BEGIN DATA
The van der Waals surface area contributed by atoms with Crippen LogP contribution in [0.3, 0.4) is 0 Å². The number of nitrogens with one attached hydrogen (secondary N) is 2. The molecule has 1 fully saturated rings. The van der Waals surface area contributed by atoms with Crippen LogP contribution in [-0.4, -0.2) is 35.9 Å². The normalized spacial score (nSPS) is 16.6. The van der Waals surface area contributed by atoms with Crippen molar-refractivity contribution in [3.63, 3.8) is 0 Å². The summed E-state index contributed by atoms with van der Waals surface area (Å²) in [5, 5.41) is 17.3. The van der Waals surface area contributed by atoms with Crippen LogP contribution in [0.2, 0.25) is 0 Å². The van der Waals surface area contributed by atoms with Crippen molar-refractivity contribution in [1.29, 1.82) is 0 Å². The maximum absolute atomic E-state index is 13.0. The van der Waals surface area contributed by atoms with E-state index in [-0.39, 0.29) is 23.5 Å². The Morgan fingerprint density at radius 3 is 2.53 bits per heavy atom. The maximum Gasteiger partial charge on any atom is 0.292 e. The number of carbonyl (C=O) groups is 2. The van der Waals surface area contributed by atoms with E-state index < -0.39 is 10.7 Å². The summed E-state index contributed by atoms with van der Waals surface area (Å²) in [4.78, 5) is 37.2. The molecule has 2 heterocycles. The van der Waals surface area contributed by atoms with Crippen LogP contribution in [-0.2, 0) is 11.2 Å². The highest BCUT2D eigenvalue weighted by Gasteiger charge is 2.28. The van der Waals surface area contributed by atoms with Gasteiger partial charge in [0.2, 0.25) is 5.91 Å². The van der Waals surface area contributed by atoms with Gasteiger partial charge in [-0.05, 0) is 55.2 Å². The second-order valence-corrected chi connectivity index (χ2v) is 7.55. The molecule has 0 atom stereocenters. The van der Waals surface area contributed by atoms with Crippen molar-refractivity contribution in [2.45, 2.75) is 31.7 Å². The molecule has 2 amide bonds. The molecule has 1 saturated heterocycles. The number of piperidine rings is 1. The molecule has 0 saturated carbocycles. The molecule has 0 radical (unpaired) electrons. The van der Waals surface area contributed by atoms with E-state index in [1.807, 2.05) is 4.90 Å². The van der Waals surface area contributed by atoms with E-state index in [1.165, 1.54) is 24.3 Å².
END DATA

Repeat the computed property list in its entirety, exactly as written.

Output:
The van der Waals surface area contributed by atoms with Crippen LogP contribution in [0.3, 0.4) is 0 Å². The number of nitrogens with one attached hydrogen (secondary N) is 2. The molecule has 1 fully saturated rings. The van der Waals surface area contributed by atoms with Crippen LogP contribution in [-0.4, -0.2) is 35.9 Å². The normalized spacial score (nSPS) is 16.6. The van der Waals surface area contributed by atoms with Crippen molar-refractivity contribution in [3.63, 3.8) is 0 Å². The summed E-state index contributed by atoms with van der Waals surface area (Å²) in [5, 5.41) is 17.3. The van der Waals surface area contributed by atoms with Crippen LogP contribution in [0.2, 0.25) is 0 Å². The van der Waals surface area contributed by atoms with Crippen molar-refractivity contribution in [1.29, 1.82) is 0 Å². The maximum absolute atomic E-state index is 13.0. The van der Waals surface area contributed by atoms with E-state index in [-0.39, 0.29) is 23.5 Å². The Morgan fingerprint density at radius 3 is 2.53 bits per heavy atom. The maximum Gasteiger partial charge on any atom is 0.292 e. The number of carbonyl (C=O) groups is 2. The van der Waals surface area contributed by atoms with E-state index < -0.39 is 10.7 Å². The summed E-state index contributed by atoms with van der Waals surface area (Å²) in [4.78, 5) is 37.2. The molecule has 2 heterocycles. The van der Waals surface area contributed by atoms with Crippen LogP contribution in [-0.2, 0) is 11.2 Å². The highest BCUT2D eigenvalue weighted by Gasteiger charge is 2.28. The van der Waals surface area contributed by atoms with Gasteiger partial charge in [0.2, 0.25) is 5.91 Å². The van der Waals surface area contributed by atoms with Gasteiger partial charge in [-0.05, 0) is 55.2 Å². The second-order valence-corrected chi connectivity index (χ2v) is 7.55. The molecule has 0 atom stereocenters. The van der Waals surface area contributed by atoms with Crippen molar-refractivity contribution in [2.45, 2.75) is 31.7 Å². The molecule has 2 amide bonds. The molecule has 1 saturated heterocycles. The number of piperidine rings is 1. The molecule has 0 saturated carbocycles. The molecule has 0 radical (unpaired) electrons. The van der Waals surface area contributed by atoms with E-state index in [1.807, 2.05) is 4.90 Å². The van der Waals surface area contributed by atoms with E-state index in [1.165, 1.54) is 24.3 Å².